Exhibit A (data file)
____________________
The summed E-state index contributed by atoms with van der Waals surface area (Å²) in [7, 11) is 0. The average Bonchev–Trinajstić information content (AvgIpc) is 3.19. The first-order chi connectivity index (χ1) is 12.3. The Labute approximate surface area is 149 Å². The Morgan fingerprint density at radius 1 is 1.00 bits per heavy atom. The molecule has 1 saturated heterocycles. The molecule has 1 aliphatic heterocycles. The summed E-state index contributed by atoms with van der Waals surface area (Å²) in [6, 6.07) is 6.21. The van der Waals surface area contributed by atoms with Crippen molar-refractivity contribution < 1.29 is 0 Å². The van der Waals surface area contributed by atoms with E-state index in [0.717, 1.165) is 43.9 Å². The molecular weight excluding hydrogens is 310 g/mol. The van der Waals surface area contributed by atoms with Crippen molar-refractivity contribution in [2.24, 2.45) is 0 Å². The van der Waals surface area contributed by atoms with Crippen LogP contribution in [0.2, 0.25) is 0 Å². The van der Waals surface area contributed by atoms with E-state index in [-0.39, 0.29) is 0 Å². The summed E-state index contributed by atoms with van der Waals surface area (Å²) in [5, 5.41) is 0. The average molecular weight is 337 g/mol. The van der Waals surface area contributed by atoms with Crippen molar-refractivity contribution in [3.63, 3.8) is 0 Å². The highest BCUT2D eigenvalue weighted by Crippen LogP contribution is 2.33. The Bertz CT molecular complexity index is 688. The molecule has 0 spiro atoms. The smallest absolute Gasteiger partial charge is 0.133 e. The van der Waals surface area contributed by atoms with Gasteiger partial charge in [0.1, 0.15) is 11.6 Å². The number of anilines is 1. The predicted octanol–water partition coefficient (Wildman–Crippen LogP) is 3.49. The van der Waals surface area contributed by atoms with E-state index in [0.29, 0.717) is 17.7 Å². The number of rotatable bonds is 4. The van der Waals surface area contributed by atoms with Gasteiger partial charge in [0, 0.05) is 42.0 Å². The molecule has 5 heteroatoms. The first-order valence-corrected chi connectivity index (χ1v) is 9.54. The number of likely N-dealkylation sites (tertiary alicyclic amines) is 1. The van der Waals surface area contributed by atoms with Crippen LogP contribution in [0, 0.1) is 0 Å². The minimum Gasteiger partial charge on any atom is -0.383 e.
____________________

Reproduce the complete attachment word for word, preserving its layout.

The summed E-state index contributed by atoms with van der Waals surface area (Å²) in [7, 11) is 0. The average Bonchev–Trinajstić information content (AvgIpc) is 3.19. The first-order chi connectivity index (χ1) is 12.3. The Labute approximate surface area is 149 Å². The Morgan fingerprint density at radius 1 is 1.00 bits per heavy atom. The molecule has 1 saturated heterocycles. The molecule has 1 aliphatic heterocycles. The summed E-state index contributed by atoms with van der Waals surface area (Å²) in [6, 6.07) is 6.21. The van der Waals surface area contributed by atoms with Crippen molar-refractivity contribution < 1.29 is 0 Å². The van der Waals surface area contributed by atoms with E-state index in [0.717, 1.165) is 43.9 Å². The molecular weight excluding hydrogens is 310 g/mol. The van der Waals surface area contributed by atoms with Crippen molar-refractivity contribution in [2.24, 2.45) is 0 Å². The van der Waals surface area contributed by atoms with Crippen LogP contribution in [0.2, 0.25) is 0 Å². The van der Waals surface area contributed by atoms with E-state index in [-0.39, 0.29) is 0 Å². The summed E-state index contributed by atoms with van der Waals surface area (Å²) in [5, 5.41) is 0. The average molecular weight is 337 g/mol. The van der Waals surface area contributed by atoms with Crippen molar-refractivity contribution in [3.63, 3.8) is 0 Å². The highest BCUT2D eigenvalue weighted by Crippen LogP contribution is 2.33. The Bertz CT molecular complexity index is 688. The molecule has 0 spiro atoms. The smallest absolute Gasteiger partial charge is 0.133 e. The van der Waals surface area contributed by atoms with Gasteiger partial charge in [0.1, 0.15) is 11.6 Å². The number of anilines is 1. The predicted octanol–water partition coefficient (Wildman–Crippen LogP) is 3.49. The van der Waals surface area contributed by atoms with E-state index in [0.29, 0.717) is 17.7 Å². The number of rotatable bonds is 4. The van der Waals surface area contributed by atoms with Gasteiger partial charge in [0, 0.05) is 42.0 Å². The molecule has 5 heteroatoms. The first-order valence-corrected chi connectivity index (χ1v) is 9.54. The number of likely N-dealkylation sites (tertiary alicyclic amines) is 1. The van der Waals surface area contributed by atoms with Crippen LogP contribution in [0, 0.1) is 0 Å². The minimum Gasteiger partial charge on any atom is -0.383 e.